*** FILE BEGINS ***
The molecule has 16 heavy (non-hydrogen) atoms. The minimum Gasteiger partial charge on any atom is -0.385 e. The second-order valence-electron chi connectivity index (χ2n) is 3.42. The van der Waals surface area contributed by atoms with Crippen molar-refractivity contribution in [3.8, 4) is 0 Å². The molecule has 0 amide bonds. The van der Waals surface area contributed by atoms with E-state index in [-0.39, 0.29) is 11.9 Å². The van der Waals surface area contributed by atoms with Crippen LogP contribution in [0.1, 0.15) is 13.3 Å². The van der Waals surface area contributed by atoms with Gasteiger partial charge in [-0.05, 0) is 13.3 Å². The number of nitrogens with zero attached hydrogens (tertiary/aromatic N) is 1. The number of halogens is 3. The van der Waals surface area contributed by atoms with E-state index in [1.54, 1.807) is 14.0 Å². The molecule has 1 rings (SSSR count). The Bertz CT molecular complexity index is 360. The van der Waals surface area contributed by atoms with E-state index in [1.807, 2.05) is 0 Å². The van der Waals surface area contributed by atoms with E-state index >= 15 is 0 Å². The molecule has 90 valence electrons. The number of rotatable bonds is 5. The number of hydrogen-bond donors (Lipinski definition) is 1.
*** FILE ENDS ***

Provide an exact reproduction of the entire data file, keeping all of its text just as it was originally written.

The molecule has 16 heavy (non-hydrogen) atoms. The minimum Gasteiger partial charge on any atom is -0.385 e. The second-order valence-electron chi connectivity index (χ2n) is 3.42. The van der Waals surface area contributed by atoms with Crippen molar-refractivity contribution in [3.8, 4) is 0 Å². The molecule has 0 amide bonds. The van der Waals surface area contributed by atoms with E-state index in [-0.39, 0.29) is 11.9 Å². The van der Waals surface area contributed by atoms with Crippen LogP contribution in [0.1, 0.15) is 13.3 Å². The van der Waals surface area contributed by atoms with Gasteiger partial charge in [-0.05, 0) is 13.3 Å². The number of nitrogens with zero attached hydrogens (tertiary/aromatic N) is 1. The number of halogens is 3. The van der Waals surface area contributed by atoms with E-state index in [1.54, 1.807) is 14.0 Å². The molecule has 1 rings (SSSR count). The Bertz CT molecular complexity index is 360. The van der Waals surface area contributed by atoms with E-state index in [1.807, 2.05) is 0 Å². The van der Waals surface area contributed by atoms with E-state index >= 15 is 0 Å². The molecule has 90 valence electrons. The number of rotatable bonds is 5. The number of hydrogen-bond donors (Lipinski definition) is 1.